One of the items I pulled out of the storage unit was a pair of tennis racquets. One was mine, and one was Dad’s. We used to play together often, and these were the racquets we used. Given that Dad’s been dead for 15 years, I’m guessing they were at least 20 years old. They were good racquets at the time, but they’re old. I decided to throw them out. It wasn’t an easy decision, not only because of the memories they hold, but also because of the needling feeling that I might be able to get some money for them if I stuck them on eBay. I decided not to waste my time given their age and the likelihood that I’d be lucky to get 50 bucks for them.
So I go to the tip, and I’m driving around chucking out little bits of stuff, and to minimise the risk of coming home with the shit instead of ditching it, I’m wanting to get this done as quickly as possible. Bear in mind this is a waste management facility, not just a big landfill, so I’m taking furniture to this bay, plastics to another, e-waste over there, etc. I drive up to the “Last Chance Hotel” as the dump scavenger’s shed is affectionately known, and when I get there, one of the workers comes over to check out the new booty. It seems that waste management staff can smell attachment in the same way that dogs can smell fear, and because he was a kind-hearted man, he tried to convince me to keep the tennis racquets. ‘Are you sure about this buddy? Have you thought this through? These look pretty darn good to me. You could get some money for these…’
Then there was the chair…not just any chair, but The Red Chair. The Red Chair once enjoyed a privileged position in the heart of one of my girlfriends: an important girlfriend: the most important girlfriend. She’s gone now. But her chair I kept: after she threw it out: after she replaced it with another chair; a new chair. She was brutal like that; never struggled with being attached to stuff, just chucked it out. It had been a favourite chair; a chair that she had had re-upholstered; a chair for which she had had a new cushion made; a chair that had journeyed from place to place with her – then one day, without warning and seemingly without a second thought, she cast it out onto the street.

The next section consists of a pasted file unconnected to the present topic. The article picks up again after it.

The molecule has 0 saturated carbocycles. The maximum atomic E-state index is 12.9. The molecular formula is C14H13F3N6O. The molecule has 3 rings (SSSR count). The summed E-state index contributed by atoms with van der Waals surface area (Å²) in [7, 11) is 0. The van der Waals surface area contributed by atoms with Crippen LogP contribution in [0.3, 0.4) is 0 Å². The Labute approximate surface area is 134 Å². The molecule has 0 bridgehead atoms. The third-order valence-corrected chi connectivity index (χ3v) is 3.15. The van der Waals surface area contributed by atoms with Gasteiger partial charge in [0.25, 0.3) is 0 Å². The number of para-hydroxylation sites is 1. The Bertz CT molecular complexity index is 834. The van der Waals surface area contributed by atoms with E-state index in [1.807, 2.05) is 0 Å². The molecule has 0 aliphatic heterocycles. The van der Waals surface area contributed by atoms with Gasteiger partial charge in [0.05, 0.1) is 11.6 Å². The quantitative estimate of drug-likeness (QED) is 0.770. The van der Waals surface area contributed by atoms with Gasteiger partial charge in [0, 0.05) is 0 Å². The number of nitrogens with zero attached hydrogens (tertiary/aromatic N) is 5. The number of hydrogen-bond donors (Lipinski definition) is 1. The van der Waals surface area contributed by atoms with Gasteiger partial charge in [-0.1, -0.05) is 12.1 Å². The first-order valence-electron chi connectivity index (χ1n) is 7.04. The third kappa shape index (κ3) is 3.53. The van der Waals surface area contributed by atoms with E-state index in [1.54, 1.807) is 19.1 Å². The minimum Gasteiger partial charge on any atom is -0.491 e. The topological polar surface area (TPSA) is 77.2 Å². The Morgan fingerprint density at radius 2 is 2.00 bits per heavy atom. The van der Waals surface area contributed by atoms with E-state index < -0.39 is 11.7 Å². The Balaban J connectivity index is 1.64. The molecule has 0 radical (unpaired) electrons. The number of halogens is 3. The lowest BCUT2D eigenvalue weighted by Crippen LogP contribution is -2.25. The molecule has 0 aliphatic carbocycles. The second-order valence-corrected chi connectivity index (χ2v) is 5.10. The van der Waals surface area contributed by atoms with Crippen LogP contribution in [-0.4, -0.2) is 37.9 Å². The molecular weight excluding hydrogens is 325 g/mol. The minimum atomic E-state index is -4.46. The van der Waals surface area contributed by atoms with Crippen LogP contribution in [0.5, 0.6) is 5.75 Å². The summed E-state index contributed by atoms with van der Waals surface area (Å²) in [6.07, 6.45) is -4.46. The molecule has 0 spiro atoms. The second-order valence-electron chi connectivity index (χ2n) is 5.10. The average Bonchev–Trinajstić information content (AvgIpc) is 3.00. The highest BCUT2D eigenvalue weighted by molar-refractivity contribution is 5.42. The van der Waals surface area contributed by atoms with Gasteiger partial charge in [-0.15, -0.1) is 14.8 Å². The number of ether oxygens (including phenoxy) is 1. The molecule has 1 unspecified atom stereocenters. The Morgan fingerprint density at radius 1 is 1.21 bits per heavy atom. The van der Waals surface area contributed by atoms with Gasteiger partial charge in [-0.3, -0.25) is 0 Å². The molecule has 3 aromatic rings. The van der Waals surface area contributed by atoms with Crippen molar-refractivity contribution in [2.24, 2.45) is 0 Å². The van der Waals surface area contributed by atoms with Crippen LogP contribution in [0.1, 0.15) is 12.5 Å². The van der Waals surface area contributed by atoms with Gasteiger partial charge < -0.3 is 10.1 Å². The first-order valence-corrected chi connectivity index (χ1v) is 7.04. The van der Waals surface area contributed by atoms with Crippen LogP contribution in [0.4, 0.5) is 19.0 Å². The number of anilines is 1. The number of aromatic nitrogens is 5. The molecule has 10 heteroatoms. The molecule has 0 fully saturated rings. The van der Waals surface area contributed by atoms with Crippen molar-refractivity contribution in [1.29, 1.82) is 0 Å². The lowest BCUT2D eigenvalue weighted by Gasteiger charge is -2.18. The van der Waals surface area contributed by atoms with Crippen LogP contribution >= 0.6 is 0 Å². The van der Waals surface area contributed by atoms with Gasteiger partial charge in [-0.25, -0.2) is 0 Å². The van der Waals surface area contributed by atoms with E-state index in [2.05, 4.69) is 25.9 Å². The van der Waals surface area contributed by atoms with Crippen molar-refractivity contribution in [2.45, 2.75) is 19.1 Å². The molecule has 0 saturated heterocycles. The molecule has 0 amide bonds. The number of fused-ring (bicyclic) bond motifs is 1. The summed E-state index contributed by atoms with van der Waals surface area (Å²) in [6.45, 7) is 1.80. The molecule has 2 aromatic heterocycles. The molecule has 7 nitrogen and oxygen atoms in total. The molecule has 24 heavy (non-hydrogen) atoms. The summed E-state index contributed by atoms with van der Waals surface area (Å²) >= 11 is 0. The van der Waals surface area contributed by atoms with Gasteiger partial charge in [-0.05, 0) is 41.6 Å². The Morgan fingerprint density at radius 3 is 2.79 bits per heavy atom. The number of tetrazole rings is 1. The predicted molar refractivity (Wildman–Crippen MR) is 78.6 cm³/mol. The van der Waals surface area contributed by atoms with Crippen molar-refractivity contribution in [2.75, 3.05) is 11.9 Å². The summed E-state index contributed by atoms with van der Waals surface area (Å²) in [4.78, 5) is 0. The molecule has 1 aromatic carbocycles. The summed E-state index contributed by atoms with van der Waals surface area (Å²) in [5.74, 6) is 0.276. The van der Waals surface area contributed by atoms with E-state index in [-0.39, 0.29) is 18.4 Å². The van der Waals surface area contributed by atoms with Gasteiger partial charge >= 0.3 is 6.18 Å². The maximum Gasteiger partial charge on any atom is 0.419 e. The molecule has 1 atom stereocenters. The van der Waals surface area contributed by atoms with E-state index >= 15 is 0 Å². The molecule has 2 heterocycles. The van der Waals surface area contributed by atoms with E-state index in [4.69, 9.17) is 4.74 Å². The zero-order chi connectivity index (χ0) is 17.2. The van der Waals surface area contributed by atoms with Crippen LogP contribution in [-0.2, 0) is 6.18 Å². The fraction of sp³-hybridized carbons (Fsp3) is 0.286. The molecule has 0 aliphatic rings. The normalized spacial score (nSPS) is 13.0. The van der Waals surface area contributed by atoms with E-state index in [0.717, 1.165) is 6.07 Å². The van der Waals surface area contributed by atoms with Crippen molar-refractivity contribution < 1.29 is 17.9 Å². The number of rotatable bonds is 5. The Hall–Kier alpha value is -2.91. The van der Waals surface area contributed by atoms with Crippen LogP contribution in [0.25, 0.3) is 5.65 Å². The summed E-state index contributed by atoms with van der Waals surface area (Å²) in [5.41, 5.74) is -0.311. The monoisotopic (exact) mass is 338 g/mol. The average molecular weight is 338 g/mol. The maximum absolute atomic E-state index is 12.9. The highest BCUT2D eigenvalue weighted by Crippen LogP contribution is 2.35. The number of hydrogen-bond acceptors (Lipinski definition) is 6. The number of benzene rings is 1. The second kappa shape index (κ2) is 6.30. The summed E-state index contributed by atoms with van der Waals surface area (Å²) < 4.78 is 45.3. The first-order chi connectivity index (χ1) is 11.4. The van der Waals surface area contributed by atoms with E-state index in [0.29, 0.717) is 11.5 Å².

So I rescued the chair and put it in my storage unit, thinking one day we could put it in our holiday house. But we never quite got to the point where we could keep our holiday house for ourselves; it had to stay rented out, and so the chair stayed in my storage unit for I’m guessing, about 7 years. It’s still got the fur and claw marks of our cat all over it. It’s probably worth some money to someone; it’s a well-built, heavy chair. But again, to eBay the thing for 100 dollars if I’m lucky, is insufficient return on effort, and it’s better to rip off the band-aid was my thinking, get rid of it quick. I don’t want to have it hanging around the house for weeks while I photograph it, write descriptions of it, wait for people to bid on it, answer questions about it, wait for them to collect it, and help them load it; only to feel miserable when I finally watch them drive away with it. Better to just chuck it out and not look back; just as she did 7 years ago.
But of course I did look back; and when I did, I saw an inanimate chair trying to look stoic, but managing only to look sad and confused. Seeing it standing there in the dirt, alone in a bay marked ‘Lounges’, I had an overwhelming feeling that this was an act of abandonment. I was sad to see it there and not in our house where it belonged, with my girlfriend sitting cross-legged on its cushion, cat in her lap.
And ignoring all the memories that the chair unlocks every time I see it, memories of happy times which now make me sad, I left it there and drove away, glancing back a few times as I went, knowing it would be the last time I’d ever see it. It’s too late now of course, but I wish I had put it on eBay, because somehow the idea of The Red Chair being smashed up by the waiting bulldozer and ploughed into land-fill seems brutal and callous, a betrayal, an insult to the place in my history that it holds.
2 thoughts on “The Demise of The Red Chair”
I love this one mate. Beautiful.
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I hoped you would. Thank you my friend.